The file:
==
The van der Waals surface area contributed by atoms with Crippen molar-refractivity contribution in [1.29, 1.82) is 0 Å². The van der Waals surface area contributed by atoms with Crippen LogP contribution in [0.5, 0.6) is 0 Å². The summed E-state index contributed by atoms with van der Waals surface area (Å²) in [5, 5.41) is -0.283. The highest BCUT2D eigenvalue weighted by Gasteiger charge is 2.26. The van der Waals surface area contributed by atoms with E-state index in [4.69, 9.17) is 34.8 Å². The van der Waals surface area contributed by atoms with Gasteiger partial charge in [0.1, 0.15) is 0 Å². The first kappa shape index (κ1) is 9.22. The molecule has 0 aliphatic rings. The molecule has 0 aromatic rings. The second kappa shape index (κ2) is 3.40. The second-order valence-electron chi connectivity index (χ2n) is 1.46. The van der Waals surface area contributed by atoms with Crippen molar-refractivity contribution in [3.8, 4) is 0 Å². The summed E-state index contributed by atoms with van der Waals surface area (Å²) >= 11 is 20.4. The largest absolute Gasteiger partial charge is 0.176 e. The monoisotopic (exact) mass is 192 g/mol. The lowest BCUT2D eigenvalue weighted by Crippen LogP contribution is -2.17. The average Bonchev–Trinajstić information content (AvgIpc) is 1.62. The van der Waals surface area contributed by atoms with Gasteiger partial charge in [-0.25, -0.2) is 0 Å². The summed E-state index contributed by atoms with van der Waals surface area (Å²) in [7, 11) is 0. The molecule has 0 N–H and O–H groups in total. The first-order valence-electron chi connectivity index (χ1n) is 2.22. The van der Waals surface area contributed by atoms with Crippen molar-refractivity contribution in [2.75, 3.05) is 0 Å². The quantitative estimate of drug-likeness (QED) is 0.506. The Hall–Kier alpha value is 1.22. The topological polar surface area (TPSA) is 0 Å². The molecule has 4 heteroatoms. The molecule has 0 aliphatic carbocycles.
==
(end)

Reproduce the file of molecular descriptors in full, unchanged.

The van der Waals surface area contributed by atoms with Crippen molar-refractivity contribution in [1.29, 1.82) is 0 Å². The van der Waals surface area contributed by atoms with Crippen LogP contribution in [0.5, 0.6) is 0 Å². The summed E-state index contributed by atoms with van der Waals surface area (Å²) in [5, 5.41) is -0.283. The highest BCUT2D eigenvalue weighted by Gasteiger charge is 2.26. The van der Waals surface area contributed by atoms with E-state index in [4.69, 9.17) is 34.8 Å². The van der Waals surface area contributed by atoms with Gasteiger partial charge in [0.1, 0.15) is 0 Å². The first kappa shape index (κ1) is 9.22. The molecule has 0 aliphatic rings. The molecule has 0 aromatic rings. The second kappa shape index (κ2) is 3.40. The second-order valence-electron chi connectivity index (χ2n) is 1.46. The van der Waals surface area contributed by atoms with Crippen molar-refractivity contribution in [3.8, 4) is 0 Å². The summed E-state index contributed by atoms with van der Waals surface area (Å²) >= 11 is 20.4. The largest absolute Gasteiger partial charge is 0.176 e. The monoisotopic (exact) mass is 192 g/mol. The lowest BCUT2D eigenvalue weighted by Crippen LogP contribution is -2.17. The average Bonchev–Trinajstić information content (AvgIpc) is 1.62. The van der Waals surface area contributed by atoms with Gasteiger partial charge in [-0.25, -0.2) is 0 Å². The summed E-state index contributed by atoms with van der Waals surface area (Å²) in [7, 11) is 0. The molecule has 0 N–H and O–H groups in total. The first-order valence-electron chi connectivity index (χ1n) is 2.22. The van der Waals surface area contributed by atoms with Crippen molar-refractivity contribution in [2.75, 3.05) is 0 Å². The quantitative estimate of drug-likeness (QED) is 0.506. The Hall–Kier alpha value is 1.22. The topological polar surface area (TPSA) is 0 Å². The molecule has 4 heteroatoms. The molecule has 0 aliphatic carbocycles.